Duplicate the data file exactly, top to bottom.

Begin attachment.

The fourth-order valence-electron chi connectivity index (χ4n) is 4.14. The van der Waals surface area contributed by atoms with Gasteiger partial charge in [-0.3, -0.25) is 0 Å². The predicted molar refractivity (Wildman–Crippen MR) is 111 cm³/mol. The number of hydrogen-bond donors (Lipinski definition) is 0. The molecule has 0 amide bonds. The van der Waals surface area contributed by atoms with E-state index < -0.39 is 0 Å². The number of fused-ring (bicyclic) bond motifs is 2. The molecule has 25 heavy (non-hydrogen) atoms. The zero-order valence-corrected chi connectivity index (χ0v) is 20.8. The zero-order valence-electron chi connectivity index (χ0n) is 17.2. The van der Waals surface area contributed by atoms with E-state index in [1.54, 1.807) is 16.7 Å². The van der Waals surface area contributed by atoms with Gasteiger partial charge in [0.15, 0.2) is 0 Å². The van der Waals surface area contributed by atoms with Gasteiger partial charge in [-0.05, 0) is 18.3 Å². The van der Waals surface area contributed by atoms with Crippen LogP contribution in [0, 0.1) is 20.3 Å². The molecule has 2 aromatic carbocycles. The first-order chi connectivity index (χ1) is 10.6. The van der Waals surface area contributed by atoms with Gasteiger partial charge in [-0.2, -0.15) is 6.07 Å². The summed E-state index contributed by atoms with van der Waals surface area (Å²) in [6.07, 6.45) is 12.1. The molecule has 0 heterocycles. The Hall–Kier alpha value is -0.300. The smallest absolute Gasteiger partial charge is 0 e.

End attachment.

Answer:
The fourth-order valence-electron chi connectivity index (χ4n) is 4.14. The van der Waals surface area contributed by atoms with Gasteiger partial charge in [-0.3, -0.25) is 0 Å². The predicted molar refractivity (Wildman–Crippen MR) is 111 cm³/mol. The number of hydrogen-bond donors (Lipinski definition) is 0. The molecule has 0 amide bonds. The van der Waals surface area contributed by atoms with E-state index < -0.39 is 0 Å². The number of fused-ring (bicyclic) bond motifs is 2. The molecule has 25 heavy (non-hydrogen) atoms. The zero-order valence-corrected chi connectivity index (χ0v) is 20.8. The zero-order valence-electron chi connectivity index (χ0n) is 17.2. The van der Waals surface area contributed by atoms with E-state index in [1.54, 1.807) is 16.7 Å². The van der Waals surface area contributed by atoms with Gasteiger partial charge in [0.15, 0.2) is 0 Å². The van der Waals surface area contributed by atoms with Gasteiger partial charge in [-0.05, 0) is 18.3 Å². The van der Waals surface area contributed by atoms with Crippen LogP contribution in [0, 0.1) is 20.3 Å². The molecule has 2 aromatic carbocycles. The first-order chi connectivity index (χ1) is 10.6. The van der Waals surface area contributed by atoms with Gasteiger partial charge in [-0.2, -0.15) is 6.07 Å². The summed E-state index contributed by atoms with van der Waals surface area (Å²) in [6.07, 6.45) is 12.1. The molecule has 0 heterocycles. The Hall–Kier alpha value is -0.300. The smallest absolute Gasteiger partial charge is 0 e.